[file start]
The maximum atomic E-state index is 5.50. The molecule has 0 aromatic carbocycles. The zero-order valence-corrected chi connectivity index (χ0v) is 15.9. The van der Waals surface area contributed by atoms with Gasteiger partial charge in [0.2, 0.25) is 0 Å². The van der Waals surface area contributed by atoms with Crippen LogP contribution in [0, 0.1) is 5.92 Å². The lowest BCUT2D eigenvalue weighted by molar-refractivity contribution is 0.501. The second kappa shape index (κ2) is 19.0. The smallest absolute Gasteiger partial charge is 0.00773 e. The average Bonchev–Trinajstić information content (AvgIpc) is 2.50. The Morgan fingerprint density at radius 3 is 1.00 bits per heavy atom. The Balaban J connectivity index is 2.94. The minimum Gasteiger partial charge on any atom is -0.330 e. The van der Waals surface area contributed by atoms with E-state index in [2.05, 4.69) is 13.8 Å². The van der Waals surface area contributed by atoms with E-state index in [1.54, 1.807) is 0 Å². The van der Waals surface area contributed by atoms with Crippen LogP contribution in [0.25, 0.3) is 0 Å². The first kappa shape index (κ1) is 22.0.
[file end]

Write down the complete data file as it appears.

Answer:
The maximum atomic E-state index is 5.50. The molecule has 0 aromatic carbocycles. The zero-order valence-corrected chi connectivity index (χ0v) is 15.9. The van der Waals surface area contributed by atoms with Gasteiger partial charge in [0.2, 0.25) is 0 Å². The van der Waals surface area contributed by atoms with Crippen LogP contribution in [0, 0.1) is 5.92 Å². The lowest BCUT2D eigenvalue weighted by molar-refractivity contribution is 0.501. The second kappa shape index (κ2) is 19.0. The smallest absolute Gasteiger partial charge is 0.00773 e. The average Bonchev–Trinajstić information content (AvgIpc) is 2.50. The Morgan fingerprint density at radius 3 is 1.00 bits per heavy atom. The Balaban J connectivity index is 2.94. The minimum Gasteiger partial charge on any atom is -0.330 e. The van der Waals surface area contributed by atoms with E-state index in [2.05, 4.69) is 13.8 Å². The van der Waals surface area contributed by atoms with E-state index in [1.54, 1.807) is 0 Å². The van der Waals surface area contributed by atoms with Crippen LogP contribution in [0.25, 0.3) is 0 Å². The first kappa shape index (κ1) is 22.0.